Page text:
Playfulness offers relief from the stresses of…well…I needn’t enumerate them…so I wasn’t surprised when Charles insisted that he come to the launch of Seven Stitches this Thursday at Another Read Through. After all, Charles and I go back more than a year, when I decided to do some fact checking for the story.

In the Seven Stitches of my imagination, a stuffed blue giraffe is the beloved companion of a homeless girl who lives in Portland. Problem? I’d never seen a stuffed blue giraffe. To find out whether one existed, I went to the purveyor of virtually all things material: Amazon.

The result? Many, many, many, and even many more stuffed giraffes live in cybermarket world, and an amazing number of them are blue. Who knew? The choices were so vast and I was so intrigued that I bought three. Yes, I auditioned three stuffed blue giraffes for the position of Charles. […]

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The Free Speech Movement Cafe, Berkeley

Whatever your views on balancing protections for free speech and against hate speech, we all have an obligation to get our facts straight. Yes, as a writer of both fiction and non-fiction, I understand how reality can be manipulated. Still, according to a responsible source, the facts point to last week’s violence on the University of California, Berkeley campus as being incited primarily by people who were not students or faculty at the university.

Let’s go back to 1964 and the birth of the Free Speech Movement at Cal. The original FSM coalition focused on allowing political parties of all stripes to distribute political information on campus, something that we now take for granted. Over 800 people occupied the administration’s main offices (Sproul Hall) and were jailed to make that happen. No one set out to break windows and damage buildings. When a police car drove onto Sproul Plaza to arrest a student, scores of other students on the Plaza merely sat down, preventing the patrol car from leaving. […]

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Today I offer a lesson in irony.

If you’re reading this post you likely know that Seven Stitches is the latest companion novel in the Blue Thread Saga. Ooligan Press has teamed up with Another Read Through for the official launch on February 16 at 7. This book pairs the past (16th century Istanbul) with the future (Portland, Oregon, in 2059).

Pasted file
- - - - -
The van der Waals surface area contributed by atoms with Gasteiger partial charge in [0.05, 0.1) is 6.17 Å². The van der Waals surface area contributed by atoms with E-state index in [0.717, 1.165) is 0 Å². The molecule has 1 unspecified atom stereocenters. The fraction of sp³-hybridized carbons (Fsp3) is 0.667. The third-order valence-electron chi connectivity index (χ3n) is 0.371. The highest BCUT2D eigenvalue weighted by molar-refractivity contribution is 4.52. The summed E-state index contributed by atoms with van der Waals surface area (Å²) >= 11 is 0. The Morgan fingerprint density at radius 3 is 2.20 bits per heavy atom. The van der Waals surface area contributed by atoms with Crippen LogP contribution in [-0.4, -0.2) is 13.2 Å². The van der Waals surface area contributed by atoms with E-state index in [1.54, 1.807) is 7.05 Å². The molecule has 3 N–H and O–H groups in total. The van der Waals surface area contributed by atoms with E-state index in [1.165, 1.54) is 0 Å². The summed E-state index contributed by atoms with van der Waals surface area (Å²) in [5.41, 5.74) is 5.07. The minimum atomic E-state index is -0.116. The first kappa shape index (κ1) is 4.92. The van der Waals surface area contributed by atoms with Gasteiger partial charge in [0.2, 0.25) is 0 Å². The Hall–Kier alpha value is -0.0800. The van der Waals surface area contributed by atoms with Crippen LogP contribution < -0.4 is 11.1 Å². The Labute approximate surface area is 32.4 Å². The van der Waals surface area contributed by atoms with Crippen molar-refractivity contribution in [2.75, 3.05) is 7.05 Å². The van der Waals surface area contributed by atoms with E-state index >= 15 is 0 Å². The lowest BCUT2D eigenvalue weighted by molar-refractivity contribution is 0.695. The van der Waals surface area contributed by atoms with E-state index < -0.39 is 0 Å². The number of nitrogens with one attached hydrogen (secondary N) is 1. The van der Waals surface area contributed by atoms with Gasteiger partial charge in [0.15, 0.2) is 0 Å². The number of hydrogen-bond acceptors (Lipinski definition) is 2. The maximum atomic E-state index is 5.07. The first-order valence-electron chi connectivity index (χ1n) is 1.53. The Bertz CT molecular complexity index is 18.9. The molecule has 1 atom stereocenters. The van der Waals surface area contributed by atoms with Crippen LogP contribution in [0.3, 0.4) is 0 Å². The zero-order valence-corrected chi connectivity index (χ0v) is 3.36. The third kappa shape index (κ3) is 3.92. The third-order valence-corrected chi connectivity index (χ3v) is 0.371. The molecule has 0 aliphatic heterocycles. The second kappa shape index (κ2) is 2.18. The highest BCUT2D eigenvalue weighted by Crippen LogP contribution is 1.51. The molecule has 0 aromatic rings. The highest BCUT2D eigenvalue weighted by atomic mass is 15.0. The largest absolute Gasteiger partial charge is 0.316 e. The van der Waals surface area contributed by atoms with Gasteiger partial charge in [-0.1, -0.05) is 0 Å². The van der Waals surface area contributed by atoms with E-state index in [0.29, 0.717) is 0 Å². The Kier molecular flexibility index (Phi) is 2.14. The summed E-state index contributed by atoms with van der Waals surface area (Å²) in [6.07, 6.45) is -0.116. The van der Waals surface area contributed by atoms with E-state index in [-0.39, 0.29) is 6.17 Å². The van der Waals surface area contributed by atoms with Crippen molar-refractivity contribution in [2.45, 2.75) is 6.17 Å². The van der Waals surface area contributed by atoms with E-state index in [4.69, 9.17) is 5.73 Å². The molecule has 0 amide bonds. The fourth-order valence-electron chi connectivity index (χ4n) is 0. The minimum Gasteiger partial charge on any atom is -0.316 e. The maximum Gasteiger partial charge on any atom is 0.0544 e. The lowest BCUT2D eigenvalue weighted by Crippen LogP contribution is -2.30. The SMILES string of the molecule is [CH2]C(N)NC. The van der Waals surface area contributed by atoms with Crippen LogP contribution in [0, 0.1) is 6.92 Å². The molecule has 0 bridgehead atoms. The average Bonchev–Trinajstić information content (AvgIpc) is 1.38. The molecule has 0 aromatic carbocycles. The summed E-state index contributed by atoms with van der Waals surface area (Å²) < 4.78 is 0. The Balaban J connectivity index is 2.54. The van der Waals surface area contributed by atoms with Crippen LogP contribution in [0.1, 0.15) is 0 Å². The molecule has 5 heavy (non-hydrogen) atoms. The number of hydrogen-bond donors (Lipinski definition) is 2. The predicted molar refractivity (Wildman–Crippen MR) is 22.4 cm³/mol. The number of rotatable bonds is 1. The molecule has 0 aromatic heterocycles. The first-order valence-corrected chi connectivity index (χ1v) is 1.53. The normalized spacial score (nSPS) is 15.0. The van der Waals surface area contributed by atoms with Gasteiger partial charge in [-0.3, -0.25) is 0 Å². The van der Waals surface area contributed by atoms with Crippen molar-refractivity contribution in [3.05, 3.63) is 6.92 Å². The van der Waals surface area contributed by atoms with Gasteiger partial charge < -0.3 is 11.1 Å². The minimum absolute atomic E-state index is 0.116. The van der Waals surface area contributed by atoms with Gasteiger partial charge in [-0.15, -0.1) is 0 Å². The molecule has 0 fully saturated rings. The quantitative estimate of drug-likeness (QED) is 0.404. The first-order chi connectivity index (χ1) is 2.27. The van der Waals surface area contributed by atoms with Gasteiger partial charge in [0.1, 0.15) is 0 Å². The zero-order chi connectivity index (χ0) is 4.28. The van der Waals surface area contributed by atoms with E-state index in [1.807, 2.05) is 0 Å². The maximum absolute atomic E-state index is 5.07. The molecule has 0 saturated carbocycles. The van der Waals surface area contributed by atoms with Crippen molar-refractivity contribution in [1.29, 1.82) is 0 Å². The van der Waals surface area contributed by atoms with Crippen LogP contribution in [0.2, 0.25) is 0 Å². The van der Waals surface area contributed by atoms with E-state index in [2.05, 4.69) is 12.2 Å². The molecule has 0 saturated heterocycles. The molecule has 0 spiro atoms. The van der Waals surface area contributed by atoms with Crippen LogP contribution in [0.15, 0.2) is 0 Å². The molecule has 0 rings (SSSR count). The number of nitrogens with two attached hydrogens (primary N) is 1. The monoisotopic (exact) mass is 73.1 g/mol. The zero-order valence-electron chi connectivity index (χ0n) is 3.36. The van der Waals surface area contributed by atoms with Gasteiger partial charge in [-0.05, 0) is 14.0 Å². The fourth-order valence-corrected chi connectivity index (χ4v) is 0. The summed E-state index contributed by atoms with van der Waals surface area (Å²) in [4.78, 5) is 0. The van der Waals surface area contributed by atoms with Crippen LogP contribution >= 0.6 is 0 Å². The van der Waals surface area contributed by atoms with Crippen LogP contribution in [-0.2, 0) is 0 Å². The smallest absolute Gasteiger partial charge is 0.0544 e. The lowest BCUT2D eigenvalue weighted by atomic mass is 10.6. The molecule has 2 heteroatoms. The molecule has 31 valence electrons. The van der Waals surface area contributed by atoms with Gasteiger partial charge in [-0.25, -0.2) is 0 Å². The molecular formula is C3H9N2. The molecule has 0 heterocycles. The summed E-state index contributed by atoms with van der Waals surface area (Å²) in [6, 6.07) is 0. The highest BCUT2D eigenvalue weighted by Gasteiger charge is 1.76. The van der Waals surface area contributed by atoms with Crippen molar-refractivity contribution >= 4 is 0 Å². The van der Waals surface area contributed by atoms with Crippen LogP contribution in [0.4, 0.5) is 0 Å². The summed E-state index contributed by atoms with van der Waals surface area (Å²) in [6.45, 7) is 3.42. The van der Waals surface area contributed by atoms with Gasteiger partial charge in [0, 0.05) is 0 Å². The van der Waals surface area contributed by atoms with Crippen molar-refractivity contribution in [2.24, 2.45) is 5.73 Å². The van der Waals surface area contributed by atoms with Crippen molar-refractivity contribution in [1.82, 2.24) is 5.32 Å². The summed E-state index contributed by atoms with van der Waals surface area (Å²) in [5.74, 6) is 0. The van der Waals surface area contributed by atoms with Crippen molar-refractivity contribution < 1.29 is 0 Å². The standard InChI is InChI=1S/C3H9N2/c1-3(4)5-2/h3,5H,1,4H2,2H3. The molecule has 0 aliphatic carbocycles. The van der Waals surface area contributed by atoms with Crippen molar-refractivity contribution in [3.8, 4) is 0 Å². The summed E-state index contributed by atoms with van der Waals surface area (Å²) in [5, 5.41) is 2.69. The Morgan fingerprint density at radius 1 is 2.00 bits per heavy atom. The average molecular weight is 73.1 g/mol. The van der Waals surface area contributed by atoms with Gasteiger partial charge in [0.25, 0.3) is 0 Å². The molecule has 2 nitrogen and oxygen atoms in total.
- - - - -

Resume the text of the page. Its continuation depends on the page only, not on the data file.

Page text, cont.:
How did I decide about what will have changed by 2059? That’s for another post. One aspect of 2059, though, is that Facebook is gone, gone, gone. Here’s a snip from the book:

Mr. Utopia was back to his regular banter a few minutes later, waxing nostalgic with Rose about cane sugar tasting better than the beet sugar we often used. As he inhaled fried tempeh, Rose told him about the sugar beet trains in Russia and about her mother’s recipe for borscht. Then, to my surprise, she told him about coming to the States. […]

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If the Hanukkah story reminds us of the power of resistance, then Russell Freedman’s We Will Not Be Silent fits with the #Readukkah! spirit of the Association of Jewish Libraries and with perhaps our own thoughts this season. This nonfiction book nominally for older children (but with a topic suited for teens and adults) follows the White Rose student resistance movement in Nazi Germany from its rise through the execution of its leaders shortly before the fall of the Third Reich.

The “we” in We Will Not Be Silent began with a handful of high school and college students, led in part by Hans Scholl and his sister Sophie, both former members of the Hitler youth movement. They and others wrote, mimeographed, and distributed leaflets denouncing their nation’s treatment of Jewish citizens and other “undesirables.”

The leaflets soon flooded all parts of Germany and called for the overthrow of the Nazi regime. […]

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Now for Addie Boswell, an extraordinarily gifted woman, whose creativity is too large to confine to the written page. Yes, she writes children’s books, and that’s how I’ve come to know her. But she is likely better known as a muralist.

“My business is telling stories,” she says on her website. “I believe in the power of story, the imagination of children, and the necessity of duct tape.” Addie invites us to “write, draw, color, paint, cut, paste, build, dance, stomp or otherwise express yourself, because creativity can change the world.”

With this in mind, I asked Addie:

How does writing fit with the rest of your life? I think the greatest thing about being a writer is you get to chase ideas around. So whatever catches your attention on a given day — your daughter picking dandelions, the conversation you overhear in the park, a strange dream, a book that makes you cry — can be filed and used in your stories. […]